We should all be eating more nuts, according to the EAT‑Lancet commission, an expert group on healthy, sustainable diets. Packed with protein, heart-friendly fats and vitamins, they are a popular snack choice, with many versatile ways of being incorporated into our diet. Yet, even the most discerning of us may never have considered where or how the nuts in a cereal bar or plant-based milk are grown.

A sustainable diet means choosing foods that are healthful for not only consumers, but the environment and the producers they come from. To meet EAT-Lancet’s recommendations for nut consumption, production would have to increase significantly over the next few years, which has to happen without sustainability challenges like poor labour standards on hazelnut farms, the irrigation requirements of almond production, poverty in rural cashew communities, and the overarching impact of climate change.

As the leading supplier of nuts, seeds and superfoods, with integrated processing and distribution capabilities, Olam Nuts, part of Olam Food Ingredients (OFI), is already driving transparency and action through our revolutionary insights platform, AtSource. So for customers wanting to buy sustainable cashews, almonds, hazelnuts, peanuts and chia seeds, among others, this translates into…

Unparalleled insight into supply chains

Over 32,000 farmers from 8 origins, covering nearly 115,000 hectares, across our sourcing networks and own estates, are visible on AtSource from our nut and superfood supply chains. This gives buyers worldwide – from wholesalers to confectionery brands – the ability to trace the journey of their product shipment all the way back to the orchard or farmer group it came from.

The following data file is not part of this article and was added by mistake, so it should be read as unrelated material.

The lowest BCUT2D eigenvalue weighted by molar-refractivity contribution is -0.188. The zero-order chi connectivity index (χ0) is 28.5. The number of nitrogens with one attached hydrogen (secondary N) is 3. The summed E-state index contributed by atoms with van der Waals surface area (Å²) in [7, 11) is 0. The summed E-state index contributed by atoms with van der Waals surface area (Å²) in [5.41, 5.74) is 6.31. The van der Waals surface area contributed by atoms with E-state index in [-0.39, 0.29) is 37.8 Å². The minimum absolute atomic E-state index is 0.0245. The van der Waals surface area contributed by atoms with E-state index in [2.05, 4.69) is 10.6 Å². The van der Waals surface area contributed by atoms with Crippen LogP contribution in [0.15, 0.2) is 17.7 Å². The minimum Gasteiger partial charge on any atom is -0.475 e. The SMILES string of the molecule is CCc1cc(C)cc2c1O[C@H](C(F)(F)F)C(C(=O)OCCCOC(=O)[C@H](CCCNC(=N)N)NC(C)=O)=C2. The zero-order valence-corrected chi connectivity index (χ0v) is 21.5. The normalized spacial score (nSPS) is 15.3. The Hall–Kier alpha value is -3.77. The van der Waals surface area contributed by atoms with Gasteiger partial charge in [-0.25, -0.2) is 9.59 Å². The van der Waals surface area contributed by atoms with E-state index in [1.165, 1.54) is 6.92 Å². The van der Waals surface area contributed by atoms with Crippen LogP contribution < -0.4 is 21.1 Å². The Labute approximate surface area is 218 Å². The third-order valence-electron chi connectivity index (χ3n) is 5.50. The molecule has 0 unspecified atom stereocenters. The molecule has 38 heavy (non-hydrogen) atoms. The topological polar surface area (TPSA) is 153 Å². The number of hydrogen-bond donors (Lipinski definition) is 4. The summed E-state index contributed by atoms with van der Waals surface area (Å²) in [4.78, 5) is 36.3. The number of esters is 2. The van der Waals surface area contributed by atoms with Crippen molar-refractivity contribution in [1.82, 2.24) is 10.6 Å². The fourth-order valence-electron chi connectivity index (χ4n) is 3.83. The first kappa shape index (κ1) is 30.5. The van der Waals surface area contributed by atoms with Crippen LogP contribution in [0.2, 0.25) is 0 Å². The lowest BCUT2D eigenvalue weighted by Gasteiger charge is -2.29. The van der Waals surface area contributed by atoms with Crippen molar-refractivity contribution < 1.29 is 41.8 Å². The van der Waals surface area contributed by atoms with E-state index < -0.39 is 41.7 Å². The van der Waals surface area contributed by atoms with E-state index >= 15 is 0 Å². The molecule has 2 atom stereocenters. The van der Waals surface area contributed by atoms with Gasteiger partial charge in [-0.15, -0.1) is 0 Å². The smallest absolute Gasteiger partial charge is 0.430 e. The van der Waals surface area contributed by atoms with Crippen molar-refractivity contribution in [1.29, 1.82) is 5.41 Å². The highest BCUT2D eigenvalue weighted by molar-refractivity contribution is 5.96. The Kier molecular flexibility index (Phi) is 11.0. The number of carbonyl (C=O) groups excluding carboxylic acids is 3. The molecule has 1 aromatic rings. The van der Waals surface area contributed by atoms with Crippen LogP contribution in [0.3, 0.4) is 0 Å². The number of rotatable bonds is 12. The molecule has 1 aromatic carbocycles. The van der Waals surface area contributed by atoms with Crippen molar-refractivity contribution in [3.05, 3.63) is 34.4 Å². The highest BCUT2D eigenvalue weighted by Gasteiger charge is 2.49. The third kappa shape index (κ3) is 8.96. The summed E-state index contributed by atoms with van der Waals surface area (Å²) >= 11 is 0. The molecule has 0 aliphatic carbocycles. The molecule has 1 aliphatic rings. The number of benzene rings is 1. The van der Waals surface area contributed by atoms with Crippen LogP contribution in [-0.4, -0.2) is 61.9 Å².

The data for this is collected and analysed by Olam’s field teams across our sourcing origins and own estates. Farm and community information including quantities of seeds and inputs, access to healthcare and education, and tree cover loss, combined with processing and transport information, add up to over 100 economic, social and environmental metrics for customers to choose from.

This real-life data opens a new window to companies beyond Olam in the supply chain, into where their nuts came from and how it made its way to them – such visibility is often lost along the journey as crops travel from rural villages and through the hands of many middlemen.

Sustainability metrics that matter

The customised model allows companies to choose the level of transparency they want to dig into, with three tiers to suit various levels of sustainability ambition – from risk assessment, to action plans.

The country-level information at Entry tier is particularly valuable for companies who may be just starting their sustainability journeys and want to manage reputational risk. If sourcing sesame from Nigeria for example, they can understand the magnitude of poverty or the country’s vulnerability to climate change.

The data gets more granular at the second tier, AtSource Plus, which covers the entire product journey from farmgate, through processing, up to the customer’s destination. So when a buyer from Italy logs on to the dashboard, it will show them that their hazelnuts from Turkey are sourced from a group of 252 farmers in the Duzce district of the Black Sea region, that 100% of have received coaching to improve agricultural practices with individual farm management plans, and all are covered by a Child Labour Monitoring and Remediation System (CLMRS).

The unique granularity and accuracy of AtSource’s data, specific to each customer’s supply chain, means companies can better report and take action on the sustainability issues that matter most to them and their consumers.